After these adjustments, which Crossley admitted upset the classical music listeners, she was brought on to host her own show — part of a move to add more local programming to WGBH. Crossley stressed that her show is “hyper-local” and features a true “variety of voices” in Boston.
But Kravetz insisted many considered it a “very aggressive and perhaps destructive move” to take on a programming format that WBUR pioneered. Public radio is a “zero sum game,” he explained, so if WGBH’s numbers went up, it would come out of WBUR’s audience.
Crossley disagreed, countering that there is a growing interest in what’s happening locally. “We increased the pie itself, we didn’t take from the pie,” she said. “I think that the products are much stronger today than they would have been before WGBH made the switch.”
However, Kravetz cited the ratings — as WGBH’s went up, WBUR’s went down. “Can a marketplace this size support two public radio stations that are basically competing head to head?” he posed. “That’s still up in the air, what the result will be.”
Adding to their conversation, Garcia of El Planeta raised the issue of minority audiences. “The face of Massachusetts and Boston is changing. What Charlie is saying about the pie being a zero-sum game — it really isn’t,” Garcia said. “If you look at your audience, you have to go beyond what your regular listeners have been. Just look at the Census numbers.” Recent immigrants are making the state’s population grow, she said, but Boston’s media does not cover the stories of these people.
Solomon firmly disagreed. “We do it pretty darn well,” he said, citing the Globe’s full-time immigration reporter and its “Your Town” sites.
“It’s not so much about the capacity to cover these communities — the Globe isn’t an ethnic paper,” Forry added. Forry is the managing editor of the Dorchester Reporter, the Boston Haitian Reporter and the Boston Irish Reporter.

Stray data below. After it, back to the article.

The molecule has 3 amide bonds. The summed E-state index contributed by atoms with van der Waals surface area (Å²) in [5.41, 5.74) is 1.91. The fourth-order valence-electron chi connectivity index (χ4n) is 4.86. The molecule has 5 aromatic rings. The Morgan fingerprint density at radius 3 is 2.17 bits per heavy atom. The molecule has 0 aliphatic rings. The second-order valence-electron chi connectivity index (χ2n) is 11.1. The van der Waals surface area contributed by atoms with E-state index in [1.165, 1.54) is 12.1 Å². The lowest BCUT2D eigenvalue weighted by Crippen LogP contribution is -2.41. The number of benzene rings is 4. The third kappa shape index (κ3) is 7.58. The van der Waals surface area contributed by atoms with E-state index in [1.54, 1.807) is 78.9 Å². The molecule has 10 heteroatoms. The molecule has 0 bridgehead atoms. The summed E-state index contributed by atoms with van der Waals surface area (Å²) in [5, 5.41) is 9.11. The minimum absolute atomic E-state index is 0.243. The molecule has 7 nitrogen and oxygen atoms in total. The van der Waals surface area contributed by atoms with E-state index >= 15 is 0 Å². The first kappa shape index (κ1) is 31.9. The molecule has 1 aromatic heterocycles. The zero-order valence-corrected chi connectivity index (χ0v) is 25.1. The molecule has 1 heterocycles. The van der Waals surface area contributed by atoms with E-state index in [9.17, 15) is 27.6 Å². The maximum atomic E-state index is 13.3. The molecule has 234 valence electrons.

“The Your Town sites, as terrific as they are, are relatively new, they’re going through some growing pains, I think there’s a lot of promise there,” Forry continued. “When Dorchester popped on the scene with the Globe, I was pleased about it ... It’s also better for the community to have more reporters flooding the zone.”
Crossley added, the Globe’s immigration reporter is “great, but half the time I’ve discussed those stories before she gets them, and that’s because these people [in the ethnic press] are talking about them first.”
“I take your point fully,” Solomon conceded. Later, he mentioned that the diversity of his newsroom exceeds that of the city.
But the one topic all the panelists agreed upon was the impact of the economic recession on local news. Television, for example, “has turned into, in my opinion, pretty much a headline service, police blotter news to a large degree, tabloid sensibility,” Kravetz said. “And it’s very disappointing to me.”
This year’s National Conference for Media Reform, presented by Free Press, was held at the Seaport World Trade Center in Boston.